From Mondo to Arrow Video, Rue Morgue to Waxwork Records, if there’s an entity currently birthing unique original genre artwork into the world you can almost guarantee “Ghoulish” Gary Pullin has been one of its contributors.
The Toronto-based artist spoke to Deep Fried Movies about his favorite tools of the trade, the joy of drawing tentacles and that time he constructed a Nightmare on Elm Street glove in junior high shop class.
So about that Freddy Krueger glove…
I sometimes get asked about this, but it does make for a good story. My grade 8 shop teacher couldn’t have stressed to me enough that he could get into a lot of trouble for allowing me to make a “Freddy” glove in his class, but against his good judgment he let me do it anyways. The glove was harmless. I made it using sheet metal and I made sure to dull the edges and bend the tips back. I soldered the hand plate and made rings with blades that would fit over a ratty brown glove I found somewhere. It’s a crude piece of handiwork, but nonetheless it was pretty convincing and definitely a step up from the “nerf” version found at Toys “R” Us at the time.
I was pretty proud of it so the first thing I did that day was head to the library to show it off. The principal walks in and sees all of this. I tried to hide my hand under a desk, which he could easily see from across the room. He’s totally in shock, confiscates it and pulls me into his office and tells me he’s calling the police and my parents. He calls my home and my mother shows up almost immediately, told by the school that I’m in possession of a “deadly weapon.” I’m not really sure what she’s going to say or what’s going to happen next, but the principal shows the glove to my mom and she laughs and says, “You’ve never seen the Nightmare on Elm Street movies? It’s a piece of art. It’s something he made and I want it back. I want him to keep it.” In all fairness, now I can see why the principal lost his shit, but the cops were never called. He was in total shock that she wasn’t upset in the slightest. My parents were always really supportive of the monster films and magazines I brought home and she was more upset that they wasted her time. I have the glove to this day!
(Above) A few of Gary’s covers from the magazine Rue Morgue.
Most of us who grew up in the video store era had at last a handful of titles that even the most lenient of parents wouldn’t let us near. For me it was anything Lucio Fulci, particularly Gates of Hell. Which movie was it for you?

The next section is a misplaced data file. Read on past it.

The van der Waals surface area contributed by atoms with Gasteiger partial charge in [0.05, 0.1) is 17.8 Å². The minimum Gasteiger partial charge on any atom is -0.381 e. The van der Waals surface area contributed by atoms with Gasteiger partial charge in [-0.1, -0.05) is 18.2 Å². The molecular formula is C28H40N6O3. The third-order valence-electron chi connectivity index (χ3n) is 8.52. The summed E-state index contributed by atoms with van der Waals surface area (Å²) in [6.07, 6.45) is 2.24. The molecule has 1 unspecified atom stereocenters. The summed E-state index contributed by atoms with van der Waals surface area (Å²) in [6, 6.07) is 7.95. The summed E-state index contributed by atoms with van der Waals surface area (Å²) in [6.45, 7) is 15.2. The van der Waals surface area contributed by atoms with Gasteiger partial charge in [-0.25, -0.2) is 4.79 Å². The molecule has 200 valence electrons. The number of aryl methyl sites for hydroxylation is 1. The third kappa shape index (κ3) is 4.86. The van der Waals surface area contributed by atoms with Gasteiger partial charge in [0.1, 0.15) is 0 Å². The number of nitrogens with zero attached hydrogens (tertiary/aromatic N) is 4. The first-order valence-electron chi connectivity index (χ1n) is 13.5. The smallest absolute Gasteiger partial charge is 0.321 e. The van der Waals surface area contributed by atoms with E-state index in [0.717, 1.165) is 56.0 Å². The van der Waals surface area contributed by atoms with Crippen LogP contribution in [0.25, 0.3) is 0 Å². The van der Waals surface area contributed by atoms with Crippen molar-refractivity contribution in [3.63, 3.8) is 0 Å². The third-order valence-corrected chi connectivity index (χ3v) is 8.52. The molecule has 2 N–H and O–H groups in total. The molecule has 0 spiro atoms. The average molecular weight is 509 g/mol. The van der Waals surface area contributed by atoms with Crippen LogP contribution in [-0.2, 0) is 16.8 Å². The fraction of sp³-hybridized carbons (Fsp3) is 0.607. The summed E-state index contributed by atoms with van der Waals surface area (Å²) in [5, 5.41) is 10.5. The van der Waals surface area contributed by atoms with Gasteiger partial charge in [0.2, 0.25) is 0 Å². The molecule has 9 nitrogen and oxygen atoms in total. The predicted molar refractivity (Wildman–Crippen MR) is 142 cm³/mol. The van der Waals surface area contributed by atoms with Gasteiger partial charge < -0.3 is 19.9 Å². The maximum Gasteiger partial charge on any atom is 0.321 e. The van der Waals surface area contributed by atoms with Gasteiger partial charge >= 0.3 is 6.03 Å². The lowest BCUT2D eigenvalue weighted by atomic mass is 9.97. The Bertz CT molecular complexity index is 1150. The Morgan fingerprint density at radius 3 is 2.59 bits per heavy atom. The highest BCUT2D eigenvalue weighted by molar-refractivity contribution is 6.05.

My parents were very supportive of my interests and I’m thankful for that. I think they were just happy that I was doing something constructive with all of this stuff. They didn’t let me watch anything too harmful and they often asked what I was watching, but generally they “got it.” I do remember wanting to rent Driller Killer and that was sent straight back to the shelf.
What was the horror film that scared you the most as a kid and tell me the story of the first time you saw it?
The Exorcist terrified me. Even though I watched an edited version on television, I was very young and utterly terrified by it. It seemed real because it messed with religion and it felt like what I was watching could actually happen. The Texas Chain Saw Massacre had the same effect on me. My 11 or 12-year-old brain was telling me this was a documentary and what was happening was real. I had never seen anything like it at that time. I was used to the family-friendly Universal Monster films, which I loved, but watching a film like The Exorcist or Chain Saw Massacre, which are somewhat based in reality, is a much different experience!
(Above) Gary’s original DVD art for the British label Arrow Video.
Since you are a proud Canadian, what is your favorite Canadian-made VHS cover?
My favorite Canadian-made horror film is probably My Bloody Valentine or The Changeling. They had cool covers, no doubt – the image of the wheelchair on The Changeling poster haunts me to this day. But I will say Curtains has, hands down, the best painted cover for a Canadian horror film. It’s finally getting a special edition release on Blu-Ray from Synapse Films and I hope they use the original art. It’s amazing.
Which film that you haven’t had the opportunity to explore would you most like to do a poster for?